Jane McLeod: More to know about hardy roses
April 7, 2013
Anything planted anywhere, let alone here, needs all the advantages a gardener can provide. The word "hardy" certainly tells you how tough this particular rose classification is, but they still need to be nurtured correctly to thrive. It never fails to astonish me when the garden bursts into life every year, but it isn't magic; it's knowing what to do and how to do it that makes it all happen.
The first thing to tick off the list before purchasing a rose bush is to pay attention to its recommended grow zone (3 or 4 for our area). Most rose producers consider Zone 3 as minus 40 to minus 30 degrees and Zone 4 as minus 30 to minus 20 degrees. Just to be safe, I like Zone 3 grading best.
Right now, at the beginning of April, my hardy roses that are up against the south-facing side of the house have little to no snow cover left. Throughout the next several months, they potentially will face above and below freezing temperatures at day and night and might or might not have a protective blanket of snow — quite a roller coaster of temperature swings and not for the faint of heart. If the bushes were wrapped within an inch of their life, it soon would grow too hot inside any protection, and they would start to break out of dormancy far too early for our fickle spring temperatures. The opposite could be true in the fall: That protection could keep them too warm to slide into dormancy and any new and tender growth would suffer winter kill. Besides, it all sounds like too much work with potentially no upside, so I like the rugged, hardy roses that are bred for cold.
The next consideration is to buy only hardy rose bushes that are on their own rootstock and not grafted onto a different rootstock. Roses grown on their own roots are not only hardier, but their regrowth also will stay true to its original specifications if there is a lot of winter dieback. If the rootstock is not as hardy as the above-ground plant, no amount of protection will work for ground that freezes to untold depths during our winters.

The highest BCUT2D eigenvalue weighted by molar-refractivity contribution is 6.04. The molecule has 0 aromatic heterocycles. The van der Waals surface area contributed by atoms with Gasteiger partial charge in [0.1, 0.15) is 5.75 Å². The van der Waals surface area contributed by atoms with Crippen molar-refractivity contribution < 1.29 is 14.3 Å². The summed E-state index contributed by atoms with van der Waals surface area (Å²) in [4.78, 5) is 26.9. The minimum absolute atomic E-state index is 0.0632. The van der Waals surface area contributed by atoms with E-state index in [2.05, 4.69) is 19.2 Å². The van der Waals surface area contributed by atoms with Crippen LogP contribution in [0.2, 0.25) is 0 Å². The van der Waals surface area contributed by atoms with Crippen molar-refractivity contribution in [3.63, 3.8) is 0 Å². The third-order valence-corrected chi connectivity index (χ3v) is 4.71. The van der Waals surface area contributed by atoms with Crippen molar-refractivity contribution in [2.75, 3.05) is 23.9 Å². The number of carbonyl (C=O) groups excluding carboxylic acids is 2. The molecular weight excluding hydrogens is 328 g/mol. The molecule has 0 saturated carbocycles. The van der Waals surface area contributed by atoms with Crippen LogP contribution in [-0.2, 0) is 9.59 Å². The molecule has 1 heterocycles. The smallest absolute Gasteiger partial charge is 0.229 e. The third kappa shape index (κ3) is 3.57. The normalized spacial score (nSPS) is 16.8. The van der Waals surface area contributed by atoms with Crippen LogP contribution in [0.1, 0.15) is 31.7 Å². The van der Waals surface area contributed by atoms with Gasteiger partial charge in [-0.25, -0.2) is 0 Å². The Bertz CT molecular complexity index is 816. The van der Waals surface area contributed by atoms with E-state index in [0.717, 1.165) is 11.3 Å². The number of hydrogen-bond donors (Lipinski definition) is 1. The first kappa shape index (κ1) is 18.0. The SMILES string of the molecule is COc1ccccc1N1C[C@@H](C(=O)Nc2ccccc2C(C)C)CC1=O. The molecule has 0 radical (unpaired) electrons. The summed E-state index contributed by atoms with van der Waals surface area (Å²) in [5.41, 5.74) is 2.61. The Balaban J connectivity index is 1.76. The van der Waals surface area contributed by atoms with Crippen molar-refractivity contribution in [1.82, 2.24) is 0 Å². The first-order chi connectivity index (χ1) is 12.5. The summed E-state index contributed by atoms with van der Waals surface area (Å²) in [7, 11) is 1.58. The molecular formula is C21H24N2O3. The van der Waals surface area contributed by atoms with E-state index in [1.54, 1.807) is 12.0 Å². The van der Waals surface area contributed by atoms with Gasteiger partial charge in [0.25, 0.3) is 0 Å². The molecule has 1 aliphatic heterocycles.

Now, pick the actual site. Think sun and more sun. Roses need lots of it from dawn to dusk, if possible. The amount of sunlight will affect plant vigor and flower production. Other considerations are some protection from strong, prevailing winds that can injure through dehydration and, more importantly, a spot that drains well. Roses do not like sitting in water, which causes their roots to die from the decrease in oxygen.
And finally, roses will grow in just about any kind of soil, but in order to thrive and because they are heavy feeders, they need nutritious-rich soil for sustenance. Very few areas have ideal garden soil, so it is the gardener's job to improve things, and it is not that hard to do by working in organic matter like compost and replenishing it every year.
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Now proceed to research which distinctive hardy rose bush you want to plant. It's particularly delightful to do this when the snow is blowing sideways outside.
Jane McLeod is a volunteer master gardener with the CSU Extension Routt County. Call 970-879-0825 or email firstname.lastname@example.org with questions.